Students in our class are getting good at telling stories with their physics. Here, Alexis makes her reasoning crystal clear. We also see how much students want the unknown in every equation to be "x".

Students were also asked to state what system they were analyzing, and list any assumptions then made while making their prediction. Almost all of them stated the assumption that there were no net horizontal impulses on the cart-dart system during the collision.

After they submit their prediction for the final velocity, Part Two of the activity unlocks, and students can watch a video of the entire collision. Now they can measure the velocity after the collision to see if their prediction was correct. Students said they liked this more than a traditional problem, where they never really find out if their answer describes real life.

 

 After they've submitted their prediction for the velocity of the cart after the collision, a second video appears and students can compare their predicted velocity with a measured velocity. Students found it interesting and engaging to find out whether their prediction was accurate.

After they've submitted their prediction for the velocity of the cart after the collision, a second video appears and students can compare their predicted velocity with a measured velocity. Students found it interesting and engaging to find out whether their prediction was accurate.

Of course students focus on whether their prediction was "right", that is, was the cart's velocity the same as their prediction. But I'm interested in their ability to reason about the discrepancy between their prediction and the outcome. The activity asked a series of questions:

  • Which measurement had the greatest uncertainty? Could error in that measurement be responsible for the discrepancy?

  • Were your assumptions in part one incorrect? What external forces might affect results? Are these effects consistent with the discrepancy you found?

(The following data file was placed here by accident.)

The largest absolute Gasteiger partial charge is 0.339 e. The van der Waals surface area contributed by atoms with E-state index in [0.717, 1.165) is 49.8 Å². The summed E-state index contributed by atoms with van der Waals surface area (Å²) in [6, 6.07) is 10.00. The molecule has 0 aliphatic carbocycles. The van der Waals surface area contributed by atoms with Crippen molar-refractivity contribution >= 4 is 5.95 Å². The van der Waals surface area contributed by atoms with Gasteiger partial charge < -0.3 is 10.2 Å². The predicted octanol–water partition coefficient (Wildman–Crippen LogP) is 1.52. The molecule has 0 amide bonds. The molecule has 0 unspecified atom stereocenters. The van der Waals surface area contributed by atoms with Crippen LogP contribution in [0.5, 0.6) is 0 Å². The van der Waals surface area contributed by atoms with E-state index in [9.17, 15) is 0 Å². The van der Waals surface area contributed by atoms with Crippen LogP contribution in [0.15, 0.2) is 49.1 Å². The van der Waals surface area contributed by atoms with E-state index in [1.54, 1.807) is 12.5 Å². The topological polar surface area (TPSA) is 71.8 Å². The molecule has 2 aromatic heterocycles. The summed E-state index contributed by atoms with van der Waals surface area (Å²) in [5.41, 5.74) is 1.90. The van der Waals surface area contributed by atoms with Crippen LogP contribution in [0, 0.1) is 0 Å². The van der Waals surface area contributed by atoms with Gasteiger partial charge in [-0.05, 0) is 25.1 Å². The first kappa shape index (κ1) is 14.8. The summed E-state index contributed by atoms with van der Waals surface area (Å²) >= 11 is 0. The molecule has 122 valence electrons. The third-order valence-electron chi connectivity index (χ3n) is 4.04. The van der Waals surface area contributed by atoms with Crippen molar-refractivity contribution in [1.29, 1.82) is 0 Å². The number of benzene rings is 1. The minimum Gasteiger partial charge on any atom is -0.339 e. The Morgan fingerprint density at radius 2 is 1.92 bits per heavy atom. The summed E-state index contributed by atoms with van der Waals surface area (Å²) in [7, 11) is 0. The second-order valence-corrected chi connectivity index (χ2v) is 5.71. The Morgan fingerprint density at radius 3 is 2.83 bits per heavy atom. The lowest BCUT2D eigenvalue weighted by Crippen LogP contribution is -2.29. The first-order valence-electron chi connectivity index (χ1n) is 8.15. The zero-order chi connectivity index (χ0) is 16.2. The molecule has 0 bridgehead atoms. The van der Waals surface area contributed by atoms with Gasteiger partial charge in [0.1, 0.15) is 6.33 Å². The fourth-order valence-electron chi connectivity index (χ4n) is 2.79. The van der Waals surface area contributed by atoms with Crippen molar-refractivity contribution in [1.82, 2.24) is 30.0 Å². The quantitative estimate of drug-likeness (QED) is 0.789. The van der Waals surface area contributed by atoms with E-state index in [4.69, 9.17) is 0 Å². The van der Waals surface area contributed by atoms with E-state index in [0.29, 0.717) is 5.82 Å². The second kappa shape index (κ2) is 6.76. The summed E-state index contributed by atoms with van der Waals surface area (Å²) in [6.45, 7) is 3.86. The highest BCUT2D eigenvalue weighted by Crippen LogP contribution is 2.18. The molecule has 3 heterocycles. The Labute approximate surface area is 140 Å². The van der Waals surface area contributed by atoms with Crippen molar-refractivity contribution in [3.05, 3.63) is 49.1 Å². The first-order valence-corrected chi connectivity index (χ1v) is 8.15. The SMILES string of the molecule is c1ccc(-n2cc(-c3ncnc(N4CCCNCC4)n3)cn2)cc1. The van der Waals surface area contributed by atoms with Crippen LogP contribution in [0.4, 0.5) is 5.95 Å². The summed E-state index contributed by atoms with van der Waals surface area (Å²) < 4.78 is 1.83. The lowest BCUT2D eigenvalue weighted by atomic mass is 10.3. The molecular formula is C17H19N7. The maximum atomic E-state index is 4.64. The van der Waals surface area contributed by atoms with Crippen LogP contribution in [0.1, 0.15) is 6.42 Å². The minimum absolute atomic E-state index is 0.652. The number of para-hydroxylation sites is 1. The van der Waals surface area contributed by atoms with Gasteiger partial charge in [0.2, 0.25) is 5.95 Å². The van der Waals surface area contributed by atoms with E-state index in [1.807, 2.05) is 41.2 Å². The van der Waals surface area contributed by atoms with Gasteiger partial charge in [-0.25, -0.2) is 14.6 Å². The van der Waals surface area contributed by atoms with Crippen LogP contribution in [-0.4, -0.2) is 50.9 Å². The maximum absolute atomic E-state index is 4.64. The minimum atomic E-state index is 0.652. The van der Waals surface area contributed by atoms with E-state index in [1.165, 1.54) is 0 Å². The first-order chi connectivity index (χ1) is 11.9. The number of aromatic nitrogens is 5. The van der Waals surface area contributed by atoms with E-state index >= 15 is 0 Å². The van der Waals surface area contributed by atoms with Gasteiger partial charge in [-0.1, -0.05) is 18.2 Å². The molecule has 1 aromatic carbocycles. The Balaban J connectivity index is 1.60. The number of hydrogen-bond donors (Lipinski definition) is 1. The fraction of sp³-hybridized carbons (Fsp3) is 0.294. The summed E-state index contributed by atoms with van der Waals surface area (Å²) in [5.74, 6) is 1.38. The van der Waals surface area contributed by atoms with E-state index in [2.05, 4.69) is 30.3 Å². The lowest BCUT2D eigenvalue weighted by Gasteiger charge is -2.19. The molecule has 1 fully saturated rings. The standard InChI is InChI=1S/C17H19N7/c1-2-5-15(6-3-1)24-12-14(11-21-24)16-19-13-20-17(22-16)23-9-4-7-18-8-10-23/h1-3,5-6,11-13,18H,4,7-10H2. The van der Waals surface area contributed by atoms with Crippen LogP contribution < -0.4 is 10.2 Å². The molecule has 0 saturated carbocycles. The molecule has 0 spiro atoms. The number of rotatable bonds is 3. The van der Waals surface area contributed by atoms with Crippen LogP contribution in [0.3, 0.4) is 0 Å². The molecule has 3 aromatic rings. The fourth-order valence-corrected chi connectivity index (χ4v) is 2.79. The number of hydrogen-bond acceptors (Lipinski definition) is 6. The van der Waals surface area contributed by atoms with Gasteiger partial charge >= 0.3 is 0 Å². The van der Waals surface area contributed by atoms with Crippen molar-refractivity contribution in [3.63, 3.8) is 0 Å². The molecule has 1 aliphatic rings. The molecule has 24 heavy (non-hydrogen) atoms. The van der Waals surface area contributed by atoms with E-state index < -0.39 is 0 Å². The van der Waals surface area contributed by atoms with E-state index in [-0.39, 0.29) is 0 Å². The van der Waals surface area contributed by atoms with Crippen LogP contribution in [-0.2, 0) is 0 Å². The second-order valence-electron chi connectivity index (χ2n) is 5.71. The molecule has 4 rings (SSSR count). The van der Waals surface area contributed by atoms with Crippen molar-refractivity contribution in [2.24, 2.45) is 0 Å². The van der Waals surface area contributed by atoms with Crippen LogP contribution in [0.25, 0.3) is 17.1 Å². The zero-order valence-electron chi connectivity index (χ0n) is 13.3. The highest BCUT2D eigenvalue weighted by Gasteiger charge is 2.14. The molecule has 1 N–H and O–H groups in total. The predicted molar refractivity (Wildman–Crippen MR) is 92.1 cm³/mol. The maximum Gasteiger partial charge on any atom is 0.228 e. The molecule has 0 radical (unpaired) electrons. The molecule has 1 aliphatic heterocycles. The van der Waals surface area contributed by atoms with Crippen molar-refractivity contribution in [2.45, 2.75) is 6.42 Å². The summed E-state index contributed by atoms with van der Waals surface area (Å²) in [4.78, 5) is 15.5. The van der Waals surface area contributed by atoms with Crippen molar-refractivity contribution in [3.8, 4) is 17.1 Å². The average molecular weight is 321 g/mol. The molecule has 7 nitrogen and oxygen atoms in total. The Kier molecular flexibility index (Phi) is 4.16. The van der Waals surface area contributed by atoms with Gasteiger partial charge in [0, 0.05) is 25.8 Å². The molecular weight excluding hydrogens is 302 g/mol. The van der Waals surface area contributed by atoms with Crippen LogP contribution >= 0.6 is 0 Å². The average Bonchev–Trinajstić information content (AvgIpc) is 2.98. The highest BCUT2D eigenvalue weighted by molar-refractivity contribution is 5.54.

• What if the track were tilted so the right end was lower, would that account for the discrepancy?

These types of question develop students' science reasoning. The motivation of understanding why there was a discrepancy seemed to drive students, making them willing to work to consider possible causes. With Pivot Interactives, collecting data about real events is easy, so there is more time for students to dig into questions that develop science reasoning and critical thinking.

The last question on the assessment was: How could you determine if the track was tilted so the right end was lower? What evidence could you gather even if you could not go back to the original apparatus. I was hoping students would say that they would just check the outcome of some of the other trials shown in the activity to see if there is a trend towards one type of discrepancy or not. But a few students had a better idea: plot the position vs time for the cart after the collision and look for a changing slope.

Our recently-released "Grade by Question" tool makes it easy to give students feedback. I selected the key questions in the activity where I wanted to provide detailed feedback. The Grade by Question view allows me to provide quick feedback and scores, and accommodates standards-based grading (more in a later blog post).

As teachers, we want our students to explore open-ended lab-based activities and assessments as much as possible. But practical constraints -- lab equipment availability, set-up time, student absences -- present obstacles to making this type of assessment a frequent feature. Pivot Interactives allows students to work on some of the same skills, as they apply physics concepts to real situations. The ease-of-use of the platform means these types of activities can be a regular part of our instruction.